Dark was the night

Arkham Asylum is video gaming’s Dark Knight.

And, goddamn, is this good news.

Remember the first time you saw The Dark Knight?


You know, that feeling of anticipation and excitement over what was surely going to be the perfect combination of all involved factors, from direction to script to perfect casting (not to mention the sheer potential of beating the already-amazing Batman Begins)?


Arkham Asylum is video gaming’s Dark Knight.


And, goddamn, is this good news. Rocksteady Studios hasn’t just created the perfect rendition of Batman—colored pitch black, just in case you were worried—but they’ve taken the grim essence of everything Batman can be, should be and has been in the comics for years, besting even Chris Nolan’s seminal film adaptation in some ways.

By the same token, Arkham is so good that, once you play it, you’ll probably never really be able to picture another Batman game not using some variation on its stellar mixture of stealth, combat and forensic work.


Add in a great, mature script from Paul Dini, a regular writer for Batman: The Animated Series, as well as fantastic cast performances from Kevin Conroy and an irresistibly devilish Mark Hamill (reprising their television roles as the Caped Crusader and the Joker, respectively) and you’ve basically got the interactive version of the beloved cartoon we grew up with.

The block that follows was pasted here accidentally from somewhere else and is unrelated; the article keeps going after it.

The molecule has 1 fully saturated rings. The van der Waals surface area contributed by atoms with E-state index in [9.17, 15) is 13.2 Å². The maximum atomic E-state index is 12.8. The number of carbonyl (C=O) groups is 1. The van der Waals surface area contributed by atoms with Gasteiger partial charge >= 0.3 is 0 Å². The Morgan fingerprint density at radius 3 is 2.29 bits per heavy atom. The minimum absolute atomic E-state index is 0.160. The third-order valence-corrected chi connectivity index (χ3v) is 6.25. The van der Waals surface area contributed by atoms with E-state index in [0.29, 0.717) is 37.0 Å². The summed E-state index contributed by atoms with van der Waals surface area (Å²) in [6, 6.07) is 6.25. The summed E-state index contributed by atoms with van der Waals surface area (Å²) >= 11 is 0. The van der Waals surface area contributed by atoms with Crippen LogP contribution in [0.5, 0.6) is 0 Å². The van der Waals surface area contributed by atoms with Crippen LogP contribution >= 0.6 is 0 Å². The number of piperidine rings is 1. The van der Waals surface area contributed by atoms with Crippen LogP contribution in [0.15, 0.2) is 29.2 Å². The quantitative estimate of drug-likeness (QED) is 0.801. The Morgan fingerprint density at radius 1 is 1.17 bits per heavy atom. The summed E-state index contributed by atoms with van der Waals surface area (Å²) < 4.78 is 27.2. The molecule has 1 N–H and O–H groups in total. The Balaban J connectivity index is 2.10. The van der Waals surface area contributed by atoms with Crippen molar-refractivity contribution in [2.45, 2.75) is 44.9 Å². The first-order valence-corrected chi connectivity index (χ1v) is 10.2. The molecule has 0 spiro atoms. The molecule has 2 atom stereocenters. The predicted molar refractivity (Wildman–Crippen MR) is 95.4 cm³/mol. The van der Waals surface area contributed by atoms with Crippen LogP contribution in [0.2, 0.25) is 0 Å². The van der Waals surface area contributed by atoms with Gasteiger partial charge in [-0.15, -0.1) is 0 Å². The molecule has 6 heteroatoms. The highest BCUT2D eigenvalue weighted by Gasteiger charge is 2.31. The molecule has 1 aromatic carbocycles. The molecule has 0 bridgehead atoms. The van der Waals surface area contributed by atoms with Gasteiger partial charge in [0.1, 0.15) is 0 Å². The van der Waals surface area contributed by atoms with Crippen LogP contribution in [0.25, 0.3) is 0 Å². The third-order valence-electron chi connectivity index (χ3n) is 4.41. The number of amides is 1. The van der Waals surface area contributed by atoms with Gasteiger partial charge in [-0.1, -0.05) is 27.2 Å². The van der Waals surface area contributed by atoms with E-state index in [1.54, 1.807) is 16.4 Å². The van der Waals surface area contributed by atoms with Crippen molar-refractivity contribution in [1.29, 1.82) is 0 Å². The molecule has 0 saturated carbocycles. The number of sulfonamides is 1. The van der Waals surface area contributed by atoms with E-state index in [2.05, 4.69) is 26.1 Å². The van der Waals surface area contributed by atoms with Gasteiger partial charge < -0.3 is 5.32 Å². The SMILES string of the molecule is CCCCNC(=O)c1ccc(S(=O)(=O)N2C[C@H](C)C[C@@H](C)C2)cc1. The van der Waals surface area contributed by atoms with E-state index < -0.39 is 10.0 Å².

What really makes Arkham sing, though, is that it absolutely nails the tone and feel of Batman, whether you’re talking attention to comic book details, brooding aesthetic or stirringly creepy art direction.


At the opening of the game, Batman has taken the Joker into custody and is en route to Arkham Asylum. Of course, all hell breaks loose upon arrival and, suddenly, the Joker has escaped and let loose every so-called “super criminal” in the place.


From there on, Batman has to explore the vast grounds of Arkham Island, take down the numerous villains now running loose and stop the Joker’s mad plot. Gameplay is then based around heavy exploration in an open map, where various paths and secrets will open up similarly to Metroid or Castlevania. As the game goes on, you gain new abilities.


As Batman works to unravel the Joker’s true intentions, you’re given opportunities to pummel baddies with the game’s intuitive combat system—which allows for quick targeting changes and counters, as well as more stealthy methods of dispatch—and utilize an arsenal of Bat-gadgets with a detective mode reminiscent of Sega’s Condemned series.


In short, Arkham lets you be Batman more than any previous licensed title. Given just how dark and twisted the Batman universe is … well, you should just drop what you’re doing now and start playing it. You won’t be disappointed.